Italian Ingredients: Vinegar

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Ingredienti Italiani: Vinegar

Follow up to last week’s Ingredienti Italiani post on Olive Oil

Vinegar: Aceto {ah CHE  toh}

Vinegar is wine’s destiny, brought about by exposure to oxygen and specific types of bacteria that use alcohol as nourishment.

Vinegar is one more reason to be thankful for the French. The slow, ancient method of making vinegar was perfected in medieval Orléans, born from a desire to salvage spoiled barrels of Burgundy and Bordeaux wine. The Orléans process involved inoculating partially filled barrels of diluted wine with a vinegar “mother” from a previous batch, and then allowing it to ferment, producing the finished vinegar in about two to three months. Here are some of Italy’s best aceto varieties:

Aceto Balsamico: The tradition of beloved sweet Italian balsamic vinegar should deserve a full feature unto itself. Genuine balsamic vinegar is made by artisans in the towns of Modena and Reggio Emilia from unfiltered, unfermented grape juice and a potent “mother.” In the past it was produced only in the family attic, while the recipe was passed from one generation to the next. Commercially sold Aceto Balsamico Tradizionale is aged for many years, sometimes for even more than a century, in sturdy barrels of different types of oakwood to become dark, dense and almost too divine to be called vinegar.

Once fully aged, it becomes sweet and syrupy. And expensive. Aged balsamico is one product where price nearly always indicates quality. The traditional type is protected by a DOP designation of origin in the towns of Modena and Reggio, but imitations abound. The balsamico tradizionale is a unique condiment for meat, fish, and vegetables or the prime ingredient in sauces. Vinegars of 20 years old or more may be sipped from a teaspoon as a cordial or digestive.

These days it’s fashionably splashed or reduced to a thick cream and slathered on everything from salads and cheeses to ice cream and strawberries.

Aceto di Vino: The very best wine vinegars–white or red–are still made using the ancient Orléans process, requiring a lot of patience. The words ‘di vino’, literally “of wine” have been an exploited adjective, divino (divine) for publicity slogans in many brands of wine vinegar.

Aceto di Mele: Apple or cider vinegar is the product of yeast-fermented apple cider or must, which boasts a decidedly apple-like aroma and golden color. It’s a great choice for mixed fruit and vegetable salads, marinades, chutneys and other condiments and relishes.

Aceto di Miele: Honey vinegar is obtained through the fermentation of mead (an alcoholic drink obtained by honey). With its typically bitterish taste, golden color, and intense aroma, honey vinegar is rich in enzymes and minerals.

Vinegar can be used as a potent, low-cost and eco-friendly cleanser. Italian homemakers use white wine vinegar for a multitude of chores around the house, for example using it as window detergent, or used to break the lime build-up in the dishwasher, or as a disinfectant mouthwash after a baby tooth is pulled loose.

Italian mothers always teach their kids how to flush a cup of baking soda followed by one of vinegar once a week for a spotless toilet bowl; or the trick of adding a half cup of vinegar in the washing machine water as a fabric softener.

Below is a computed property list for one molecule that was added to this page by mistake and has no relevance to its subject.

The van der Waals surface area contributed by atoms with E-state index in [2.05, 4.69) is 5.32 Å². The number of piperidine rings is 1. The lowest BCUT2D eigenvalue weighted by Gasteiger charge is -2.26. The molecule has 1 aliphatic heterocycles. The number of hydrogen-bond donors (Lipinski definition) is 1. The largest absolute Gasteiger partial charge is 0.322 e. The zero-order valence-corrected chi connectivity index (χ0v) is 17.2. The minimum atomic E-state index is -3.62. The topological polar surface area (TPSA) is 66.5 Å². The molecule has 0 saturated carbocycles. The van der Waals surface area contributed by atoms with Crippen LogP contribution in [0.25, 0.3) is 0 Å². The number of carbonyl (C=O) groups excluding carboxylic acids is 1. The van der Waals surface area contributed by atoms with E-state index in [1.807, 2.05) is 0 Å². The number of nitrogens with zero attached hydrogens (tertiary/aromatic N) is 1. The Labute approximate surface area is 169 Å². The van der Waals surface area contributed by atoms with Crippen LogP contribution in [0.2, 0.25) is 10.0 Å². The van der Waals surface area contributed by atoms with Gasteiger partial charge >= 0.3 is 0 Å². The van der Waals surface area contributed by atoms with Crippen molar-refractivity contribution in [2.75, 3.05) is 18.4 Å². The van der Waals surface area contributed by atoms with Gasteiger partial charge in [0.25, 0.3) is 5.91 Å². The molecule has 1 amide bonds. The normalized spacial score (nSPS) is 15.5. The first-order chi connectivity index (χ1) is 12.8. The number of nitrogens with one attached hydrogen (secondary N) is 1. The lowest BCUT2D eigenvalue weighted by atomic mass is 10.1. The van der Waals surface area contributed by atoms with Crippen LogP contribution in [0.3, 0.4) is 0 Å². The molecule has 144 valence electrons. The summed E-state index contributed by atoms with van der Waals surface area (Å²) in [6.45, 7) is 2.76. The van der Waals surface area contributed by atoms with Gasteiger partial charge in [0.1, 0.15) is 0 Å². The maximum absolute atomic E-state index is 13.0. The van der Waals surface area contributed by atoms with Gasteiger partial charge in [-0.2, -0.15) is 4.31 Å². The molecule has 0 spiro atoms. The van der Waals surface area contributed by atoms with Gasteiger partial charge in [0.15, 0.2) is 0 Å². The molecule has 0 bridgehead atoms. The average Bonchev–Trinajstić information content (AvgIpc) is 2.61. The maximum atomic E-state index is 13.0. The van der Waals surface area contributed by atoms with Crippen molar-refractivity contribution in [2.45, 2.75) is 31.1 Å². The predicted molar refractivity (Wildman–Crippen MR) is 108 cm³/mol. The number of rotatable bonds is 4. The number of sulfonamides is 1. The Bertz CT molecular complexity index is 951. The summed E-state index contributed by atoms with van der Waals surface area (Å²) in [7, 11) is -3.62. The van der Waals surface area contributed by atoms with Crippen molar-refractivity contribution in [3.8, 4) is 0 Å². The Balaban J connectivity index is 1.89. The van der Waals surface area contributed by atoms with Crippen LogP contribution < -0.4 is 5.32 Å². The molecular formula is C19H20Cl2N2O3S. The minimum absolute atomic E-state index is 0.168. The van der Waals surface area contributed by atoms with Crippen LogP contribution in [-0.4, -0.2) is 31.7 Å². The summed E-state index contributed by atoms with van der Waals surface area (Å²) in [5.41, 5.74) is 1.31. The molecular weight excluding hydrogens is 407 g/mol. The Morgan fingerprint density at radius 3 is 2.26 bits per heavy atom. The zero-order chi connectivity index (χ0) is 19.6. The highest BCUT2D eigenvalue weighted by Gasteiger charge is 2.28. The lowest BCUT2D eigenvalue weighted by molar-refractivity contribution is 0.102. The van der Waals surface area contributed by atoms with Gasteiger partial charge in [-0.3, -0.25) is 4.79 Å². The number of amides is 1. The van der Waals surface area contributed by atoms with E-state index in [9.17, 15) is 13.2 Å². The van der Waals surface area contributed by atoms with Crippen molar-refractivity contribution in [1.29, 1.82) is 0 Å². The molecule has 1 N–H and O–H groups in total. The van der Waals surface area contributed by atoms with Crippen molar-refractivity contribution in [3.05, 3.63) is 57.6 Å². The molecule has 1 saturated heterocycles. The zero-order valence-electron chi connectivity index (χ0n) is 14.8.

My mom would rinse my hair with wine vinegar after shampoo, once a week until I was 12. My hair’s always been very shiny.

Photo credits via flickr:

Michele Ursino

Scott Ashkenaz

Andreas Levers


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About the author

American-born and Roman-bred Eleonora Baldwin is an active writer, blogger, journalist, gourmet vacation entrepreneur and photographer living in the Eternal City. Her writing appears regularly in several online food and travel columns that focus on Italian lifestyle, culinary customs and recipes, as well as her soon-to-be released cookbook-memoir, due for publication in 2016. Her blogs illustrate dishes, restaurant reviews, and useful tools for parents travelling with kids in Rome. On Aglio, Olio e Peperoncino, her most popular blog, Eleonora shared her insider knowledge about the depth of Italian cuisine. She can be spotted in and around the Eternal City guiding epicure travelers to secret food and wine locations, interviewing celebrity chefs, and capturing with her camera the essence, beauty and life that surrounds her.

7 thoughts on “Italian Ingredients: Vinegar”

  1. What an interesting article! I so enjoyed this. 🙂 I grinned at your story of rinsing your hair in vinegar. I’ve never done such a thing but will simply have to try it now. 🙂

  2. My grandma used to rinse our hair out with vinegar on Saturday nights when we stayed over, so all her grandkids would have shiny tresses at church the next morning! I remember her adding it to laundry too. She was from Croatia…just across the Adriatic from Italy. Must have been some old world knowledge.

  3. Wonderful post Eleonora! I love balsamic vinegar, and it can be found here in Korea. Plain white vinegar is another story. I have to buy it from a “gray market” store. I often put a little in a bowl, if I’ve cooked something with a strong odor. The vinegar absorbs the smell quickly.

  4. I’m a big fan of balsamic vinegar and have invested on occasion in an aged vinegar. A little sip can be enjoyed like a good wine!

    Not keen on washing hair in vinegar. I wonder what it does for coloured hair!

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